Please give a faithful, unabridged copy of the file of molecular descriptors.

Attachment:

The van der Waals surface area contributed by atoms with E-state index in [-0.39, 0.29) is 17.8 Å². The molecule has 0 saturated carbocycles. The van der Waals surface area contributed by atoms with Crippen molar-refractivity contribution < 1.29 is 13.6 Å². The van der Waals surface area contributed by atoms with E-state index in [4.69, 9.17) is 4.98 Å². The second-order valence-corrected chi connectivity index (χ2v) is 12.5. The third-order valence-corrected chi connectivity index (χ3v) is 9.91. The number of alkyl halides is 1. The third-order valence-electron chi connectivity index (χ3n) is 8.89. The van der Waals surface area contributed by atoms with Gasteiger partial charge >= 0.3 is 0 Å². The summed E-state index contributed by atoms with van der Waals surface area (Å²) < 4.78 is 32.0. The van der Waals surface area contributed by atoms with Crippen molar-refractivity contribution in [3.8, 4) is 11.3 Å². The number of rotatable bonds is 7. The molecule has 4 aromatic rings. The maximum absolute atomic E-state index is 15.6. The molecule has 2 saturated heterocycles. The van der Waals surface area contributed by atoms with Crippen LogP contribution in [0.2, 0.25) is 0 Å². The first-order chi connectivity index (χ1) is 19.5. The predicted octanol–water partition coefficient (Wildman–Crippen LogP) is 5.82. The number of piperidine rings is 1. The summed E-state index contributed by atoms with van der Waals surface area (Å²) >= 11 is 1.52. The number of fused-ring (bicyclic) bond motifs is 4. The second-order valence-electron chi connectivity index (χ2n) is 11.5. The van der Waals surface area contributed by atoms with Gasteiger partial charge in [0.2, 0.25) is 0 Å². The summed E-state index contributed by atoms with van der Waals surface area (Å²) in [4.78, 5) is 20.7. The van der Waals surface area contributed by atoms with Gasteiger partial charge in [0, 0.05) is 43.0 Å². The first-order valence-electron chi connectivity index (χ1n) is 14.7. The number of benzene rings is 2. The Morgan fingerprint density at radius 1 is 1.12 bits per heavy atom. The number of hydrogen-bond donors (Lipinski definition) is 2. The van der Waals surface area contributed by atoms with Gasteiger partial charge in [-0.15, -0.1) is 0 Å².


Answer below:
The van der Waals surface area contributed by atoms with E-state index in [-0.39, 0.29) is 17.8 Å². The molecule has 0 saturated carbocycles. The van der Waals surface area contributed by atoms with Crippen molar-refractivity contribution < 1.29 is 13.6 Å². The van der Waals surface area contributed by atoms with E-state index in [4.69, 9.17) is 4.98 Å². The second-order valence-corrected chi connectivity index (χ2v) is 12.5. The third-order valence-corrected chi connectivity index (χ3v) is 9.91. The number of alkyl halides is 1. The third-order valence-electron chi connectivity index (χ3n) is 8.89. The van der Waals surface area contributed by atoms with Gasteiger partial charge >= 0.3 is 0 Å². The summed E-state index contributed by atoms with van der Waals surface area (Å²) < 4.78 is 32.0. The van der Waals surface area contributed by atoms with Crippen molar-refractivity contribution in [3.8, 4) is 11.3 Å². The number of rotatable bonds is 7. The molecule has 4 aromatic rings. The maximum absolute atomic E-state index is 15.6. The molecule has 2 saturated heterocycles. The van der Waals surface area contributed by atoms with Crippen LogP contribution in [0.2, 0.25) is 0 Å². The first-order chi connectivity index (χ1) is 19.5. The predicted octanol–water partition coefficient (Wildman–Crippen LogP) is 5.82. The number of piperidine rings is 1. The summed E-state index contributed by atoms with van der Waals surface area (Å²) >= 11 is 1.52. The number of fused-ring (bicyclic) bond motifs is 4. The second-order valence-electron chi connectivity index (χ2n) is 11.5. The van der Waals surface area contributed by atoms with Gasteiger partial charge in [0.2, 0.25) is 0 Å². The summed E-state index contributed by atoms with van der Waals surface area (Å²) in [4.78, 5) is 20.7. The van der Waals surface area contributed by atoms with Gasteiger partial charge in [0, 0.05) is 43.0 Å². The first-order valence-electron chi connectivity index (χ1n) is 14.7. The number of benzene rings is 2. The Morgan fingerprint density at radius 1 is 1.12 bits per heavy atom. The number of hydrogen-bond donors (Lipinski definition) is 2. The van der Waals surface area contributed by atoms with Gasteiger partial charge in [-0.15, -0.1) is 0 Å².